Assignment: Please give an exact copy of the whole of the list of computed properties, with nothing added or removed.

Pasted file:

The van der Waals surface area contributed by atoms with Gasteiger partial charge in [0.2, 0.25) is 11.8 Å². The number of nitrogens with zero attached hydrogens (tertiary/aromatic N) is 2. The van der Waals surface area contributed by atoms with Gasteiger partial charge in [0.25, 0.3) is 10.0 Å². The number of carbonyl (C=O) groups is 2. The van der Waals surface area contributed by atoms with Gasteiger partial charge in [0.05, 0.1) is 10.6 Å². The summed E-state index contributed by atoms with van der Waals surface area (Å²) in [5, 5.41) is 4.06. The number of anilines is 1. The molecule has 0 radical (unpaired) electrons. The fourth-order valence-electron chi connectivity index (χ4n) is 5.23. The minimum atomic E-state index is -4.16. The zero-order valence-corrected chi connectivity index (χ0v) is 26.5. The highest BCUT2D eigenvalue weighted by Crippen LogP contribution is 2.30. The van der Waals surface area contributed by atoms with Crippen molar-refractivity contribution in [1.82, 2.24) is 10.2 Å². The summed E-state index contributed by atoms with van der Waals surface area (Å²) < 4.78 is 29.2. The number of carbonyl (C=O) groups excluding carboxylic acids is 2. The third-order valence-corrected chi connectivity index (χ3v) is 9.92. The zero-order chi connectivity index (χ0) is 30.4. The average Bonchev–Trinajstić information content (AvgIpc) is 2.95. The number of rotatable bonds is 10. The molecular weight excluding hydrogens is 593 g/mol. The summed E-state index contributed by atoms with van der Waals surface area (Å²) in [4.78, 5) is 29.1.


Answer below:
The van der Waals surface area contributed by atoms with Gasteiger partial charge in [0.2, 0.25) is 11.8 Å². The number of nitrogens with zero attached hydrogens (tertiary/aromatic N) is 2. The van der Waals surface area contributed by atoms with Gasteiger partial charge in [0.25, 0.3) is 10.0 Å². The number of carbonyl (C=O) groups is 2. The van der Waals surface area contributed by atoms with Gasteiger partial charge in [0.05, 0.1) is 10.6 Å². The summed E-state index contributed by atoms with van der Waals surface area (Å²) in [5, 5.41) is 4.06. The number of anilines is 1. The molecule has 0 radical (unpaired) electrons. The fourth-order valence-electron chi connectivity index (χ4n) is 5.23. The minimum atomic E-state index is -4.16. The zero-order valence-corrected chi connectivity index (χ0v) is 26.5. The highest BCUT2D eigenvalue weighted by Crippen LogP contribution is 2.30. The van der Waals surface area contributed by atoms with Crippen molar-refractivity contribution in [1.82, 2.24) is 10.2 Å². The summed E-state index contributed by atoms with van der Waals surface area (Å²) < 4.78 is 29.2. The number of carbonyl (C=O) groups excluding carboxylic acids is 2. The third-order valence-corrected chi connectivity index (χ3v) is 9.92. The zero-order chi connectivity index (χ0) is 30.4. The average Bonchev–Trinajstić information content (AvgIpc) is 2.95. The number of rotatable bonds is 10. The molecular weight excluding hydrogens is 593 g/mol. The summed E-state index contributed by atoms with van der Waals surface area (Å²) in [4.78, 5) is 29.1.